International Monetary Fund (IMF) Managing Director Kristalina Georgieva said yesterday the world is “falling short” of commitments made to countries like The Bahamas, which are most affected by climate change, and she agreed to work closer with The Bahamas on carbon credits and additional financing.
Georgieva made the comments following a meeting with Prime Minister Philip Davis on the sidelines of The 2022 United Nations Climate Change Conference (COP27) in Sharm El-Sheikh, Egypt.
“We have a meeting of minds and meeting of hearts,” she said.
“The world is falling short of commitments made to those countries that are most affected by the climate crisis. We have to find a way to unleash more financing for The Bahamas and all the countries like The Bahamas.
“Carbon offsets, carbon credits can be an asset class for The Bahamas that helps to finance adaption to climate shock.”
The World Bank has estimated that trading in carbon credits could reduce the cost of implementing countries’ nationally determined contributions (NDCs) by more than half – by as much as $250 billion by 2030.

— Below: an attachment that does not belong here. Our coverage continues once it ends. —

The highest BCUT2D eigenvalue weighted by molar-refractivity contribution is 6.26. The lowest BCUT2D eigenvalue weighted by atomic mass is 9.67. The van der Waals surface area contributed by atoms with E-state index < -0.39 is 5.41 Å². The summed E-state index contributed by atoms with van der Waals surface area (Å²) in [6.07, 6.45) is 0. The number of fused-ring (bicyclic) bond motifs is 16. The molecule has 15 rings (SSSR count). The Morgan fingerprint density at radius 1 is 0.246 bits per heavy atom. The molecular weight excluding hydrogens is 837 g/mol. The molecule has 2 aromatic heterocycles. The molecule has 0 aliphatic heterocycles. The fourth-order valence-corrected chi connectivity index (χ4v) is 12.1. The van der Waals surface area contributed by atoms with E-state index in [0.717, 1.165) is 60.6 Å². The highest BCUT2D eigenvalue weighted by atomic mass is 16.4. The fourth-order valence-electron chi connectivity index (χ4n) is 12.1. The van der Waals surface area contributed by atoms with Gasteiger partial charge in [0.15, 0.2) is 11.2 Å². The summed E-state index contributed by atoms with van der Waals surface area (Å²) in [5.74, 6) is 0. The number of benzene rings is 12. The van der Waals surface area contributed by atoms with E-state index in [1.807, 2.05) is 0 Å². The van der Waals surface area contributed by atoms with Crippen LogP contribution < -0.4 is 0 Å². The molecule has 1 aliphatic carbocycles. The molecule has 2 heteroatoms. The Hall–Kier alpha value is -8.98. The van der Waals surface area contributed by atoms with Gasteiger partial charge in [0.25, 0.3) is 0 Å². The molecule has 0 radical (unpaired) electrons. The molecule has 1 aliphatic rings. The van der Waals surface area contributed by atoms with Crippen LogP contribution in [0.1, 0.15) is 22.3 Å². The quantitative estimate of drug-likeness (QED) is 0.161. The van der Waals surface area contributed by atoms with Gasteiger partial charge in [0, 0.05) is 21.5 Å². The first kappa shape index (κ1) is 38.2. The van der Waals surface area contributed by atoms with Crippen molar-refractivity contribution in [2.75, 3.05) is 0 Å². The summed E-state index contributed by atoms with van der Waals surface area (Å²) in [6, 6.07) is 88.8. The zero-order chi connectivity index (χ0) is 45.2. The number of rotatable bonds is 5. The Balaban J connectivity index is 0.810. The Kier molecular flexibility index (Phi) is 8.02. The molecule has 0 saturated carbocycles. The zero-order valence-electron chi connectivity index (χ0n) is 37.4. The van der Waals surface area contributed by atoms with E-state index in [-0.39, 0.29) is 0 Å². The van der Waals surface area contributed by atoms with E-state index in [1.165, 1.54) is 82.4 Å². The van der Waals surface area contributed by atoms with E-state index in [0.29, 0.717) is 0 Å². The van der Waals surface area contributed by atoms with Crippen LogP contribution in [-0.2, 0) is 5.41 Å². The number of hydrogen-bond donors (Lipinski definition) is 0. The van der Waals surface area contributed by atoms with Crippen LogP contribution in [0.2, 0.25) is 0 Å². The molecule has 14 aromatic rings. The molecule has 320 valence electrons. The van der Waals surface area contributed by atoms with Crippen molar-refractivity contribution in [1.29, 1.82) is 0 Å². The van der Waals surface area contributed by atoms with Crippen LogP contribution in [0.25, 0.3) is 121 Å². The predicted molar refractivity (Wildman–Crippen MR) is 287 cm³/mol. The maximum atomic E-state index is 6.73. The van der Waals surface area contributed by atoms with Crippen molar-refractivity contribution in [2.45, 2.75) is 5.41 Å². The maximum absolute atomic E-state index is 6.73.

The Bahamas is seeking to enter the carbon market by the start of 2023, invoking Article 6 of the Paris Agreement, which allows countries to voluntarily cooperate with each other to achieve emission reduction targets set out in their NDCs.
Davis said he was grateful that Georgieva indicated that she will look into how to assist The Bahamas in the monetization of its carbon credits as a new asset class.
“I’m so delighted that we were able to have this meeting this afternoon to share our views, concerns and the way forward on these things,” he said.
“One thing that comes out of this meeting is that neither of us are going to give up.”
Davis said he is “very encouraged” by Georgieva’s support of The Bahamas.
He said he appreciates that she will lend her voice to some of the challenges that The Bahamas is facing.
“… We will lend our voice to some of the initiatives that they have started to create,” Davis said.
“I am very appreciative of the sensitivity that the IMF is showing to the challenges that small island developing states, like ours, have, particularly with this existential threat that’s upon us.”
Davis said the issue of debt sustainability came up during his meeting with Georgieva.
“She has offered to look into how they factor in loss, debt incurred by consequence of climate change in the debt profile, and how that impacts our sustainability,” he said.
Georgieva added that the IMF has already made a step in that direction by creating concessional financing capacity to support countries that are vulnerable to climate shocks.
She said the IMF has $40 billion available for 20 years.
“… It is available not just to low-income countries,” Georgieva said.
“It is available to vulnerable middle-income countries like The Bahamas. Everybody who follows up this topic knows that vulnerability to climate shocks has not been accepted as criteria for concessionality until now.”